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Increasing use of fossil fuels is disrupting Earth on an “almost unfathomable scale”, a top Vatican official has said, warning that a “full conversion” of hearts and minds is needed if global warming is to be conquered.

The statement by Cardinal Peter Turkson, Pope Francis’s point man for peace and justice issues, was made at a Vatican summit on Tuesday, which focused on climate change and poverty. His call for a moral awakening of politicians and people of faith is a likely precursor to the highly anticipated encyclical on the environment, which was drafted by Turkson and which Pope Francis is expected to release in June.

“In our recklessness, we are traversing some of the planet’s most fundamental natural boundaries,” warned Turkson. “And the lesson from the Garden of Eden still rings true today: pride, hubris, self-centredness are always perilous, indeed destructive. The very technology that has brought great reward is now poised to bring great ruin.”

Ban Ki-moon, the United Nations secretary-general who delivered the keynote address at the summit, said he believed the pope’s encyclical – coupled with the pontiff’s planned speeches before the UN general assembly and a joint session of the US Congress – would have a profound impact on climate change negotiations.

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“[The encyclical] will convey to the world that protecting our environment is an urgent moral imperative and a sacred duty for all people of faith and people of conscience,” Ban said. While he declined to comment on any details of the encyclical following his morning meeting with the Argentinean pontiff – the document has already been written and is being translated – he said he was counting on the pope’s “moral voice and moral leadership” to help accelerate talks.

Pope Francis’s September address will be the first time any pope has spoken before a special session of the general assembly.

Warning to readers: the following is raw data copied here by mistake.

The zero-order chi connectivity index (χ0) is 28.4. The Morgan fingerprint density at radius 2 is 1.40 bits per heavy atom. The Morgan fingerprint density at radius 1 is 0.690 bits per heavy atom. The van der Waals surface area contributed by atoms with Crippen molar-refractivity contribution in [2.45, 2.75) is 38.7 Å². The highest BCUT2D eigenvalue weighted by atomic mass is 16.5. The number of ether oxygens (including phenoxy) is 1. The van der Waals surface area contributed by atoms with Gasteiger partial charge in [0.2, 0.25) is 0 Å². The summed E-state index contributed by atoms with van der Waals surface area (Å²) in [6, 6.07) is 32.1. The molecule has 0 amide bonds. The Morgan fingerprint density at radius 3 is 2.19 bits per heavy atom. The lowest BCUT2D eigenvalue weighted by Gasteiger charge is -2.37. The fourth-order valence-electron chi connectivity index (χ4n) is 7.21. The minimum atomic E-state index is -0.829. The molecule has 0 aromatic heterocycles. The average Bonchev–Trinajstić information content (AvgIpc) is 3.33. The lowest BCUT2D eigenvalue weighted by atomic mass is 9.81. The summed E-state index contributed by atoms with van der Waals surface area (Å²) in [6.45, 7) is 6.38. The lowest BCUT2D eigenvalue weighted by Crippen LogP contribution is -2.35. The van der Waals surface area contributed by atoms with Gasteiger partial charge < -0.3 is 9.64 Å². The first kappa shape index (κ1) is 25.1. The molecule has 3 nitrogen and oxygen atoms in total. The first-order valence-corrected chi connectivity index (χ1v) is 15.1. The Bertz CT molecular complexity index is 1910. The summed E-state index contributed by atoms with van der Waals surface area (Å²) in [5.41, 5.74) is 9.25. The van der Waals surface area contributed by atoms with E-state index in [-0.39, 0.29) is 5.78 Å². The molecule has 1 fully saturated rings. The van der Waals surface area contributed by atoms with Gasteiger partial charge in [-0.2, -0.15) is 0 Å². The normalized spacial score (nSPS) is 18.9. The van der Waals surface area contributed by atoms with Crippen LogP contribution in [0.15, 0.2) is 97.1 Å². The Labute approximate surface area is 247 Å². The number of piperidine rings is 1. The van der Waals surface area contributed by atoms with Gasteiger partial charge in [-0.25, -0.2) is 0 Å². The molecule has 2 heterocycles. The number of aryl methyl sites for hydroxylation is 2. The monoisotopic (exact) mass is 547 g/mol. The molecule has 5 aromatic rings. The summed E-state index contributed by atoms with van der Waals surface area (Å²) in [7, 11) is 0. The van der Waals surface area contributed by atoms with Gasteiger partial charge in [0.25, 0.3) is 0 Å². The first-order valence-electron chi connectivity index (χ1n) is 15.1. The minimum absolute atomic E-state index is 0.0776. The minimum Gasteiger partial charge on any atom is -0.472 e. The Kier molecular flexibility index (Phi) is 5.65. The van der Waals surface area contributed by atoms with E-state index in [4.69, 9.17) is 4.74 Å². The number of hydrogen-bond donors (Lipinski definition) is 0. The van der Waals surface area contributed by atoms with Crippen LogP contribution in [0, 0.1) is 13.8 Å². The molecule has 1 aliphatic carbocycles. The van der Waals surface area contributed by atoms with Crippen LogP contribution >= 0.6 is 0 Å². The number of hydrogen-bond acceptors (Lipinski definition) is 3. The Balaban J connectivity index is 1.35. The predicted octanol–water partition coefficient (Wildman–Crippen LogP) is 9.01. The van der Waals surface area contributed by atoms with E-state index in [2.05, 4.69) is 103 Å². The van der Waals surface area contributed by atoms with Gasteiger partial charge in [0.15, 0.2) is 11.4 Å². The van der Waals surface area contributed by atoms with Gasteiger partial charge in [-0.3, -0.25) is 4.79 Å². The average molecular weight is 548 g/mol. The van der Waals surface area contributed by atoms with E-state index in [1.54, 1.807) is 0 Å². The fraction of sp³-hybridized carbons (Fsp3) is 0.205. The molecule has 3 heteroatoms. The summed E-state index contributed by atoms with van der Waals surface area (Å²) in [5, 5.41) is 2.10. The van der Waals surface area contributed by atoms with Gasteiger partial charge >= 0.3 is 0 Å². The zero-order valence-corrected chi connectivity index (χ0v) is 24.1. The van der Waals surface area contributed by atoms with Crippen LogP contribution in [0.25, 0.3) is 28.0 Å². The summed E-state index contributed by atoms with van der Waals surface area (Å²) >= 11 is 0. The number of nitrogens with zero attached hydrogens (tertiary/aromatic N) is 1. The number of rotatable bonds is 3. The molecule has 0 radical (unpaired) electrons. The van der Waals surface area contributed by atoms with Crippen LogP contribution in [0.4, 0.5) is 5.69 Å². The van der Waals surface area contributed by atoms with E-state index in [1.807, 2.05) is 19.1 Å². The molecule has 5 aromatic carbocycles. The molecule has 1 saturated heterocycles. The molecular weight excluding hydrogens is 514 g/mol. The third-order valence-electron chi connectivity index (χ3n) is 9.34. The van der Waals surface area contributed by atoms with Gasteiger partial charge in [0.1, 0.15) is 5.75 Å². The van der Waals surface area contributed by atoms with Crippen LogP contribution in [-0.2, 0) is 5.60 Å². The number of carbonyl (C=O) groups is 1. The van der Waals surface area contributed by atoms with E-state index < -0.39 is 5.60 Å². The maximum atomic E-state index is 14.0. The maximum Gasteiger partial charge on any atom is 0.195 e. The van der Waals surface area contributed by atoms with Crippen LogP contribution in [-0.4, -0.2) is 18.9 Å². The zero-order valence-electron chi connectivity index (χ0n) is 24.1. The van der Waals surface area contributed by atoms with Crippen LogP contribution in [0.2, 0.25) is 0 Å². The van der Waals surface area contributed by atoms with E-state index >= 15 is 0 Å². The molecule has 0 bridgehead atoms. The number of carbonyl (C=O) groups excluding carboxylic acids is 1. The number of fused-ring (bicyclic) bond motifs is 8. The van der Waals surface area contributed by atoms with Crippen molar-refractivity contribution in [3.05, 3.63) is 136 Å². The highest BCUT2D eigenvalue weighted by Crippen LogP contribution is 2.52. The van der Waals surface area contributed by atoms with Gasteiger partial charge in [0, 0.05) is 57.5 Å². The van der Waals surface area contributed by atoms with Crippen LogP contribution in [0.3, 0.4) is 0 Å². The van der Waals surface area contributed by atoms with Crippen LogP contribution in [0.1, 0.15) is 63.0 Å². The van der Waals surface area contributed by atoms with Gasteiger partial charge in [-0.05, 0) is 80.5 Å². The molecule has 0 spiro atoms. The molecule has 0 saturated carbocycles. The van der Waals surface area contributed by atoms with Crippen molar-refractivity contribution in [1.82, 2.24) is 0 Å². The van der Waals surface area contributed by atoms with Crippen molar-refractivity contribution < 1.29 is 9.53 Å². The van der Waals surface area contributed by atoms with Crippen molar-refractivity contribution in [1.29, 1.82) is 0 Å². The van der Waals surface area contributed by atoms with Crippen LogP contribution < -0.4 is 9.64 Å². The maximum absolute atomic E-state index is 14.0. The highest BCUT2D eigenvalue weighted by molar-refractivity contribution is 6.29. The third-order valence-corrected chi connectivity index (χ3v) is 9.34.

Both Turkson and Ban emphasised that scientists and people of faith were united in their call for action.

“Science and religion are not at odds on climate change. Indeed, they are fully aligned. Together, we must clearly communicate that the science of climate change is deep, sound and not in doubt,” Ban said.

Turkson called on leaders of all faiths to be good role models. “Think of the positive message it would send for churches, mosques, synagogues, and temples all over the world to become carbon neutral,” he said. “At a time like this, the world is looking to faith leaders for guidance. This is why Pope Francis has chosen to issue an encyclical on protecting the environment at this unique moment in time.”

The Protect the Earth, Dignify Humanity meeting has brought about a rare meeting of minds between scientists and religious officials on climate change, even if they frame their arguments in different ways.

Teresa Berger, a professor at the Yale Divinity School, said she believed the encyclical would have an overarching theological vision – one of “a God-sustained universe, anchored in a theology of creation as articulated in the biblical witness. And based on this, Pope Francis will probably not mince words, but note as evil, for example, the sin of exploiting the Earth.”

Pope Francis has already said he believes global warming is mostly manmade and that a Christian who does not protect God’s creation “is a Christian who does not care about the work of God”. He has also linked environmental exploitation to social and economic inequality, saying: “An economic system centred on the god of money needs to plunder nature to sustain the frenetic rhythm of consumption that is inherent to it.”

Activists hope the summit and the encyclical will influence the next round of international negotiations to reduce greenhouse gas emissions, which will take place in Paris in November. The pope, whose foray into diplomacy helped spur negotiations between the US and Cuba, is expected to address the topic in a speech before the UN in New York in September.

Some conservatives in the US, where the Republican party has fiercely resisted attempts to regulate greenhouse gases and questioned the scientific consensus on global warming, have criticised the pope for getting involved in the issue.

“Francis sullies his office by using demagogic formulations to bully the populace into reflexive climate action with no more substantive guide than theologised propaganda,” Maureen Mullarkey wrote in First Things, a conservative journal.

Another conservative group, the Heartland Institute, which seeks to discredit established science on global warming, held its own meeting in Rome on Monday– and will hold a second on Tuesday – in which officials derided the pope for taking on the issue.

“You demean the office that you hold and you demean the church whom it is your sworn duty to protect and defend and advance,” said Lord Christopher Monckton, a prominent climate sceptic and former policy adviser to the former British prime minister, Margaret Thatcher. Monckton’s opinions have beenrefuted by scientists, who have called his statements “very misleading” and “profoundly wrong”.

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(The Guardian 28 April 2015)